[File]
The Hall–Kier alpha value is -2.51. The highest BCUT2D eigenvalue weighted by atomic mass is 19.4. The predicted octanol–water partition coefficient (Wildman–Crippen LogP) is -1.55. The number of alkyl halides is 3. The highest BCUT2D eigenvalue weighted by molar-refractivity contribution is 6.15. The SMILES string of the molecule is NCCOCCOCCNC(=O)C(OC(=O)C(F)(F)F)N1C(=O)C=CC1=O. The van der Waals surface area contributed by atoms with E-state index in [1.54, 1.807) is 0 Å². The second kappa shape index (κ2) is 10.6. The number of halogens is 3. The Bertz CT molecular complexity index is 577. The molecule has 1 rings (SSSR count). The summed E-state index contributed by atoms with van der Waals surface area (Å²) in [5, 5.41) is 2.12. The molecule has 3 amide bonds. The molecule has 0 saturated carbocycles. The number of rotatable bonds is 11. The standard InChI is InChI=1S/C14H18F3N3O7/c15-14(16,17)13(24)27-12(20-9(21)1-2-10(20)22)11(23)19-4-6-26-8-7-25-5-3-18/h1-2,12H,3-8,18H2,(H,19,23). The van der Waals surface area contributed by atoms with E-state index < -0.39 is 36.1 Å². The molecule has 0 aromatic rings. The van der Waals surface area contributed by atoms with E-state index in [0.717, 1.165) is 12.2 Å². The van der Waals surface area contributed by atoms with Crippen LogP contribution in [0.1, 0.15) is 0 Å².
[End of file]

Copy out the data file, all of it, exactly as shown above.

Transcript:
The Hall–Kier alpha value is -2.51. The highest BCUT2D eigenvalue weighted by atomic mass is 19.4. The predicted octanol–water partition coefficient (Wildman–Crippen LogP) is -1.55. The number of alkyl halides is 3. The highest BCUT2D eigenvalue weighted by molar-refractivity contribution is 6.15. The SMILES string of the molecule is NCCOCCOCCNC(=O)C(OC(=O)C(F)(F)F)N1C(=O)C=CC1=O. The van der Waals surface area contributed by atoms with E-state index in [1.54, 1.807) is 0 Å². The second kappa shape index (κ2) is 10.6. The number of halogens is 3. The Bertz CT molecular complexity index is 577. The molecule has 1 rings (SSSR count). The summed E-state index contributed by atoms with van der Waals surface area (Å²) in [5, 5.41) is 2.12. The molecule has 3 amide bonds. The molecule has 0 saturated carbocycles. The number of rotatable bonds is 11. The standard InChI is InChI=1S/C14H18F3N3O7/c15-14(16,17)13(24)27-12(20-9(21)1-2-10(20)22)11(23)19-4-6-26-8-7-25-5-3-18/h1-2,12H,3-8,18H2,(H,19,23). The van der Waals surface area contributed by atoms with E-state index < -0.39 is 36.1 Å². The molecule has 0 aromatic rings. The van der Waals surface area contributed by atoms with E-state index in [0.717, 1.165) is 12.2 Å². The van der Waals surface area contributed by atoms with Crippen LogP contribution in [0.1, 0.15) is 0 Å².